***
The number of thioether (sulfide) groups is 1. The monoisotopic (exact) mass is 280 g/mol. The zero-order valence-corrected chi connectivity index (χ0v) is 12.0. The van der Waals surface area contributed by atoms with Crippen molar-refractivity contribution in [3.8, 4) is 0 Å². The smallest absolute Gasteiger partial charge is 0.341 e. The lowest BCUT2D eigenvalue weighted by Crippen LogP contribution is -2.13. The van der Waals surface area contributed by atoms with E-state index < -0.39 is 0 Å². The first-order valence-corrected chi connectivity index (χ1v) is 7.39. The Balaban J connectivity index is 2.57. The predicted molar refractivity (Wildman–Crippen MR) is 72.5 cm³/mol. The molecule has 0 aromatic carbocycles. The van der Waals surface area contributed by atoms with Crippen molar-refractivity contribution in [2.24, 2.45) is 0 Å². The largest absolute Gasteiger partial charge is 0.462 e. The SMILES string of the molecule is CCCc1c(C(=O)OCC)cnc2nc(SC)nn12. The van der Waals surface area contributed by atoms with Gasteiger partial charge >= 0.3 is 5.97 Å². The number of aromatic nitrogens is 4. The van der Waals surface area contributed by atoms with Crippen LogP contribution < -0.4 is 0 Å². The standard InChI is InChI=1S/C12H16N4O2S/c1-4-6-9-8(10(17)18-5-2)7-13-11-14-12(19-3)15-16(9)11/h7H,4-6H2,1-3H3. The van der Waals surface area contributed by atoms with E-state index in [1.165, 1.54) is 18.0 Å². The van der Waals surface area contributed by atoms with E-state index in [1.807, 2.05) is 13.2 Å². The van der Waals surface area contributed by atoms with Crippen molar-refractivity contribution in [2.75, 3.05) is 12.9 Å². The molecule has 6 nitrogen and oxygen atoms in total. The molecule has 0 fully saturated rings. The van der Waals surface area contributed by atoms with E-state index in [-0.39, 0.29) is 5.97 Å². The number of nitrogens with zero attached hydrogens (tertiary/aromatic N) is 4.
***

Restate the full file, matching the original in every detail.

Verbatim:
The number of thioether (sulfide) groups is 1. The monoisotopic (exact) mass is 280 g/mol. The zero-order valence-corrected chi connectivity index (χ0v) is 12.0. The van der Waals surface area contributed by atoms with Crippen molar-refractivity contribution in [3.8, 4) is 0 Å². The smallest absolute Gasteiger partial charge is 0.341 e. The lowest BCUT2D eigenvalue weighted by Crippen LogP contribution is -2.13. The van der Waals surface area contributed by atoms with E-state index < -0.39 is 0 Å². The first-order valence-corrected chi connectivity index (χ1v) is 7.39. The Balaban J connectivity index is 2.57. The predicted molar refractivity (Wildman–Crippen MR) is 72.5 cm³/mol. The molecule has 0 aromatic carbocycles. The van der Waals surface area contributed by atoms with Crippen molar-refractivity contribution in [2.24, 2.45) is 0 Å². The largest absolute Gasteiger partial charge is 0.462 e. The SMILES string of the molecule is CCCc1c(C(=O)OCC)cnc2nc(SC)nn12. The van der Waals surface area contributed by atoms with Gasteiger partial charge >= 0.3 is 5.97 Å². The number of aromatic nitrogens is 4. The van der Waals surface area contributed by atoms with Crippen LogP contribution < -0.4 is 0 Å². The standard InChI is InChI=1S/C12H16N4O2S/c1-4-6-9-8(10(17)18-5-2)7-13-11-14-12(19-3)15-16(9)11/h7H,4-6H2,1-3H3. The van der Waals surface area contributed by atoms with E-state index in [1.165, 1.54) is 18.0 Å². The van der Waals surface area contributed by atoms with E-state index in [1.807, 2.05) is 13.2 Å². The van der Waals surface area contributed by atoms with Crippen molar-refractivity contribution in [2.75, 3.05) is 12.9 Å². The molecule has 6 nitrogen and oxygen atoms in total. The molecule has 0 fully saturated rings. The van der Waals surface area contributed by atoms with E-state index in [-0.39, 0.29) is 5.97 Å². The number of nitrogens with zero attached hydrogens (tertiary/aromatic N) is 4.